Pressure at school and worries about jobs are seen as major contributors to South Korea’s high youth suicide rate.
According to Statistics Korea, 31 percent of total deaths of children aged 10-19 are from suicide, the biggest cause of death among the age group.
The Institute for Social Development Studies’ Research has reported that 40 percent of South Korean high school students who were particularly concerned with their grades have experienced suicidal impulses, while the country’s children and teenagers’ life satisfaction is the lowest among the OECD.
Still, for many seeking a better life in South Korea’s cutthroat economy, the top universities are still seen as the best bet.
“Even though (“SKY Castle”) may be extreme, it is still worth it to enter the top universities,” said Kwon Seung-ok, a mother who said the show inspired her to hire a university consultant for her daughter ahead of entrance exams this year.
“That will lead to better opportunities and better employment. Life will definitely get easier.”
Reporting by Joori Roh.; Editing by Josh Smith and Lincoln Feast.
People wave flags atop cars in traffic during a demonstration to voice support for the people of Palestine, at Toronto City Hall in Toronto, Ontario, Canada, on 15 May 2021.
between pro-Israel and pro-Palestine protesters in Montreal was condemned by
Canadian Prime Minister Justin Trudeau.
city police force intervened and declared the protests illegal after tensions
heightened and clashes broke out.
strikes killed 42 Palestinians in the Gaza Strip on Sunday, the worst daily
toll in almost a week of clashes.
– Canadian Prime Minister Justin Trudeau on Sunday condemned the violence and
“despicable rhetoric” that marked several weekend protests throughout
the country, after clashes between pro-Israel and pro-Palestinian protesters in
worst violence in years, sparked by unrest in Jerusalem, is raging between the
Jewish state and Islamist militants.
strikes killed 42 Palestinians in the Gaza Strip on Sunday, the worst daily
toll in almost a week of deadly clashes.
after protests in Montreal, Trudeau condemned what he said was “despicable
rhetoric and violence we saw on display in some protests this weekend”.
Everyone has the right to assemble peacefully and express themselves freely in Canada – but we cannot and will not tolerate antisemitism, Islamophobia, or hate of any kind. We strongly condemn the despicable rhetoric and violence we saw on display in some protests this weekend.
insisting on the “right to assemble peacefully and express themselves
freely in Canada”, Trudeau stressed in a tweet that there was no tolerance
for “antisemitism, Islamophobia, or hate of any kind”.
on Sunday, Montreal police used tear gas following clashes between pro-Israel
and pro-Palestinian protesters.
hundred demonstrators, draped in Israeli flags, had gathered in a central
Montreal square to express solidarity with the Jewish state.
‘Protesting is a right’
the protest started peacefully, tensions ratcheted up with the arrival of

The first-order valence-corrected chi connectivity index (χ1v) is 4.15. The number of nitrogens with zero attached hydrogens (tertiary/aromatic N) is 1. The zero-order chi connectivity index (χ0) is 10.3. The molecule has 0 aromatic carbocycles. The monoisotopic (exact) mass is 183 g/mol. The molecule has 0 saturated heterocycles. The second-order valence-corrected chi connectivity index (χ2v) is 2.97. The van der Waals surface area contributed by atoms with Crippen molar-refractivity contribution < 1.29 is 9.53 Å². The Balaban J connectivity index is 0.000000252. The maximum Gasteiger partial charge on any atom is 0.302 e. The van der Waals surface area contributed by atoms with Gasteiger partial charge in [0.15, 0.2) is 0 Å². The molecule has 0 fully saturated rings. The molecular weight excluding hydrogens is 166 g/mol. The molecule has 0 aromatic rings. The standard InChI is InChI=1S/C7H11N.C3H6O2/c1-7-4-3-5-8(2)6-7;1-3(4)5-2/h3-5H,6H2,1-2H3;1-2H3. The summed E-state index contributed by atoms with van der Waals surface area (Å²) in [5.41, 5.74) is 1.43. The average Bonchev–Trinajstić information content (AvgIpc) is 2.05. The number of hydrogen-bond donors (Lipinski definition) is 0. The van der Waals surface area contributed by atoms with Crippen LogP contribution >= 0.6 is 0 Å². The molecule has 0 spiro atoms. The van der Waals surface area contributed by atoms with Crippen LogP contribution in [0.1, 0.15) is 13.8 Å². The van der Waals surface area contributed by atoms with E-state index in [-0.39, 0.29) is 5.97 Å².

pro-Palestinian demonstrators and clashes soon broke out.
SPVM, Montreal’s city police force, declared the protests illegal, and squads
of riot police intervened, using tear gas to separate and disperse the two
groups, according to an AFP journalist at the scene.
police spent much of the afternoon in pursuit of the pro-Palestinian
protesters, who spread out and regrouped in commercial streets in the city centre.
the clashes, Montreal Mayor Valerie Plante said on Twitter that
“protesting is a right”, but that “intolerance, violence and
anti-Semitism have no place here”.
Montreal is a city of peace.
thousand pro-Palestinian demonstrators had gathered on Saturday in central
Montreal to denounce what they said were Israeli repression and “war
crimes” in Gaza.
Israel”, some protesters chanted, while others held up a banner that read,
“Stop the genocide of Palestinian children”.
protests happened the same day in multiple Canadian cities, including Toronto,
Ottawa and Vancouver.
“A new app is offering you the chance to do just that.”
When writer Brandon Wong recently couldn’t decide what takeaway to order one evening, he asked his followers on social media app NewNew to choose for him. Those that wanted to get involved in the 24-year-old’s dinner dilemma paid $5 (£3.50) to vote in a poll, and the majority verdict was that he should go for Korean food, so that was what he bought…
NewNew is the brainchild of Los Angeles-based entrepreneur Courtne Smith. The app, which is still in its “beta” or pre-full release stage, describes itself as “a human stock market where you buy shares in the lives of real people, in order to control their decisions and watch the outcome”. For many of us that sounds a bit ominous, but the reality is actually far less alarming. It is aimed at what it calls “creators” — writers, painters, musicians, fashion designers, bloggers etc. It is designed as a way for them to connect far more closely with their fans or followers than on other social media services and, importantly, monetise that connection…
Whenever a vote is cast the creator gets the money minus NewNew’s undisclosed commission… In addition to voting, followers can also pay extra — from $20 — to ask a NewNew creator to do something of their choosing, such as naming a character in a book after them. But the creator can reject all of these “bids”, and if they do so then the follower doesn’t have to part with the money…